I’m certainly no traditionalist when it comes to Philadelphia foods—my iconoclastic leanings see me prefer the roast pork sandwich over the cheesesteak, wit or witout—but changing my beloved TastyPie? What manner of sacrilege is this?
On entering a trusty Wawa not too long ago, I was confronted with one of these creme-colored boxes, purporting to house an authentic TastyPie.
For the sadly uninitiated, a TastyPie is traditionally housed in a blue cardboard box, the top wrapped in cellophane (a Coconut Creme example shown below, opened in the only proper TastyPie extraction method):
Were these changes merely box-deep, or had some terrible, marketing-driven alchemy altered the substance within?
Eight days. That’s all time you have to consume a TastyPie once it leaves the warm confines of the Philadelphia-based Tasty Baking Company’s ovens.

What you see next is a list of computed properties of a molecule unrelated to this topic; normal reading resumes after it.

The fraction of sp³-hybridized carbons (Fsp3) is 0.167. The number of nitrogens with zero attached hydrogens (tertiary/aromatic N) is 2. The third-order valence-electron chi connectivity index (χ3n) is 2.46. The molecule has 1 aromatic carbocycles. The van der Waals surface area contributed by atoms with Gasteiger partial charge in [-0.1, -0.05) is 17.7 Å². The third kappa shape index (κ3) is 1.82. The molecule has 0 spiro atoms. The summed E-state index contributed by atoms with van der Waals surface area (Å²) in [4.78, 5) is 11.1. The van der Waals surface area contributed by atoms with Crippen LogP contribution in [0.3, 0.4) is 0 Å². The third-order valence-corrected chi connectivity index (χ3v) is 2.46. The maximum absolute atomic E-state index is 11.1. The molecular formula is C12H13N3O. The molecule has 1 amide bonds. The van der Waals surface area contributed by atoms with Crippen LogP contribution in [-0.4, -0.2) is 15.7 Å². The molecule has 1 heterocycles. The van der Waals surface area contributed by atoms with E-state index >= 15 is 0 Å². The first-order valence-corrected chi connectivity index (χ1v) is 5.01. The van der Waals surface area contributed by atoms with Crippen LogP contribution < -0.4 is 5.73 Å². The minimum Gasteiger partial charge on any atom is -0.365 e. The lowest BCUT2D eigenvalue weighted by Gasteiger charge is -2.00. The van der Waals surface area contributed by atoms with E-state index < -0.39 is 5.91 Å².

Oh, sure, it’s still edible thereafter, but we’re talking about a fresh product here whose flavor profile changes as time takes its ravaging toll. It may be packaged to travel and sit on a shelf, but Philadelphia expats will tell you that the TastyPie they find on some drug store shelf three hundred miles from the bakery just isn’t the same as a TastyPie bought from a South Philly deli minutes after the distributor’s truck has rolled away.
Living a good two to three hours from Philadelphia, I try to stock up on TastyPies whenever I’m up there, drawing knowing stares from other travelers in 30th Street Station when I purchase ten at a time prior to catching a Northeast Regional home. Or, if I’ve bought the last Blueberry, cutting stares that threaten bodily harm.
What inspires this devotion, this hoarding instinct in otherwise rational adults? Just look at the packaging itself. No hiding of the pastry behind a wrapper with an idealized illustration—there it is, preening behind cellophane, cracks and flakes and all. Love me as I am, it cries.